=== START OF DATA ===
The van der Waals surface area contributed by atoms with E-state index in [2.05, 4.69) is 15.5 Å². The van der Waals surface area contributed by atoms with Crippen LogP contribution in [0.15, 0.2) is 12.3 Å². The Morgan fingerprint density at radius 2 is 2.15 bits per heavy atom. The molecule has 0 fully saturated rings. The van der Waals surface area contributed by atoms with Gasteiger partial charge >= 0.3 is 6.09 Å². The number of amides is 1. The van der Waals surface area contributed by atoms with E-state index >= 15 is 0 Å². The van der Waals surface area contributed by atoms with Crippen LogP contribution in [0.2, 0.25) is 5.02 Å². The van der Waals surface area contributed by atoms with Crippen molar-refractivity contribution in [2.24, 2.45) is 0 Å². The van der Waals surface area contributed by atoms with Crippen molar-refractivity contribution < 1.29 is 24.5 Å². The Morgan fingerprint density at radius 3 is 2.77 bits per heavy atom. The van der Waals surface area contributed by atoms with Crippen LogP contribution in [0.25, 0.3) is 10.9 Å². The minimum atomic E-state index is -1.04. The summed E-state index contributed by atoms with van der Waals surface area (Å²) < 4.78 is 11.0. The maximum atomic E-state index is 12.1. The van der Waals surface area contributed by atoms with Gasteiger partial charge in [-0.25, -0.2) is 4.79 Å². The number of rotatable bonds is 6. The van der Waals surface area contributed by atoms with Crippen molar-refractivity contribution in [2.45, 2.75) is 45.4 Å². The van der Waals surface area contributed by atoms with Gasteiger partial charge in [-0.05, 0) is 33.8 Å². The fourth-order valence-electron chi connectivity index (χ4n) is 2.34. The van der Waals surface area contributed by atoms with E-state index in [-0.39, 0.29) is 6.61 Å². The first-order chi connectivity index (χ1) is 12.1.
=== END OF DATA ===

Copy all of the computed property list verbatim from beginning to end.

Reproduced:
The van der Waals surface area contributed by atoms with E-state index in [2.05, 4.69) is 15.5 Å². The van der Waals surface area contributed by atoms with Crippen LogP contribution in [0.15, 0.2) is 12.3 Å². The Morgan fingerprint density at radius 2 is 2.15 bits per heavy atom. The molecule has 0 fully saturated rings. The van der Waals surface area contributed by atoms with Gasteiger partial charge >= 0.3 is 6.09 Å². The number of amides is 1. The van der Waals surface area contributed by atoms with E-state index >= 15 is 0 Å². The van der Waals surface area contributed by atoms with Crippen LogP contribution in [0.2, 0.25) is 5.02 Å². The van der Waals surface area contributed by atoms with Crippen molar-refractivity contribution in [2.24, 2.45) is 0 Å². The van der Waals surface area contributed by atoms with Crippen molar-refractivity contribution < 1.29 is 24.5 Å². The Morgan fingerprint density at radius 3 is 2.77 bits per heavy atom. The van der Waals surface area contributed by atoms with Crippen LogP contribution in [0.25, 0.3) is 10.9 Å². The minimum atomic E-state index is -1.04. The summed E-state index contributed by atoms with van der Waals surface area (Å²) < 4.78 is 11.0. The maximum atomic E-state index is 12.1. The van der Waals surface area contributed by atoms with Gasteiger partial charge in [-0.25, -0.2) is 4.79 Å². The number of rotatable bonds is 6. The van der Waals surface area contributed by atoms with Crippen molar-refractivity contribution in [2.45, 2.75) is 45.4 Å². The van der Waals surface area contributed by atoms with Gasteiger partial charge in [-0.05, 0) is 33.8 Å². The fourth-order valence-electron chi connectivity index (χ4n) is 2.34. The van der Waals surface area contributed by atoms with E-state index in [-0.39, 0.29) is 6.61 Å². The first-order chi connectivity index (χ1) is 12.1.